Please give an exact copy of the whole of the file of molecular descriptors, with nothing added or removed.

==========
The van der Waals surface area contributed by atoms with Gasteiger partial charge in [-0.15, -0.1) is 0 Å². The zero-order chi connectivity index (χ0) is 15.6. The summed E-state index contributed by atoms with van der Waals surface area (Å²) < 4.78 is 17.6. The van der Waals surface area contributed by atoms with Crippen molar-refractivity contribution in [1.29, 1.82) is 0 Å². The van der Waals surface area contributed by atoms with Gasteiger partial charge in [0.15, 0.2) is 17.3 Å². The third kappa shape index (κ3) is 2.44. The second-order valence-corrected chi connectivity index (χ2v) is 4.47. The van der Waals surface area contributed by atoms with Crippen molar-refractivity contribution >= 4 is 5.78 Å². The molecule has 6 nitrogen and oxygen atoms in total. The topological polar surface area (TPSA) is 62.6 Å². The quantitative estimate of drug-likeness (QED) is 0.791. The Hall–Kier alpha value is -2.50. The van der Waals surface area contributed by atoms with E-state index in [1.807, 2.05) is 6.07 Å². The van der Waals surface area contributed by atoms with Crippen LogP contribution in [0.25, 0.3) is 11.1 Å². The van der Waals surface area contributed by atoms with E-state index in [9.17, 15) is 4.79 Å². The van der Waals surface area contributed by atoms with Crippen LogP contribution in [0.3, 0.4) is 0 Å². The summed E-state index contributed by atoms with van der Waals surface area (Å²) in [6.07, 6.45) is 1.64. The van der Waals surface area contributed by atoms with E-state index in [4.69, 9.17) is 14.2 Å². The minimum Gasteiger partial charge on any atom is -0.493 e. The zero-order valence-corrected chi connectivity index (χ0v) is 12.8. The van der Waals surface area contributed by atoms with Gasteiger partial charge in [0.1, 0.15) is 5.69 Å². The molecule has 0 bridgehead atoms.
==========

The van der Waals surface area contributed by atoms with Gasteiger partial charge in [-0.15, -0.1) is 0 Å². The zero-order chi connectivity index (χ0) is 15.6. The summed E-state index contributed by atoms with van der Waals surface area (Å²) < 4.78 is 17.6. The van der Waals surface area contributed by atoms with Crippen molar-refractivity contribution in [1.29, 1.82) is 0 Å². The van der Waals surface area contributed by atoms with Gasteiger partial charge in [0.15, 0.2) is 17.3 Å². The third kappa shape index (κ3) is 2.44. The second-order valence-corrected chi connectivity index (χ2v) is 4.47. The van der Waals surface area contributed by atoms with Crippen molar-refractivity contribution >= 4 is 5.78 Å². The molecule has 6 nitrogen and oxygen atoms in total. The topological polar surface area (TPSA) is 62.6 Å². The quantitative estimate of drug-likeness (QED) is 0.791. The Hall–Kier alpha value is -2.50. The van der Waals surface area contributed by atoms with E-state index in [1.807, 2.05) is 6.07 Å². The van der Waals surface area contributed by atoms with Crippen LogP contribution in [0.25, 0.3) is 11.1 Å². The van der Waals surface area contributed by atoms with E-state index in [9.17, 15) is 4.79 Å². The van der Waals surface area contributed by atoms with Crippen LogP contribution in [0.3, 0.4) is 0 Å². The summed E-state index contributed by atoms with van der Waals surface area (Å²) in [6.07, 6.45) is 1.64. The van der Waals surface area contributed by atoms with E-state index in [4.69, 9.17) is 14.2 Å². The minimum Gasteiger partial charge on any atom is -0.493 e. The zero-order valence-corrected chi connectivity index (χ0v) is 12.8. The van der Waals surface area contributed by atoms with Gasteiger partial charge in [0.1, 0.15) is 5.69 Å². The molecule has 0 bridgehead atoms.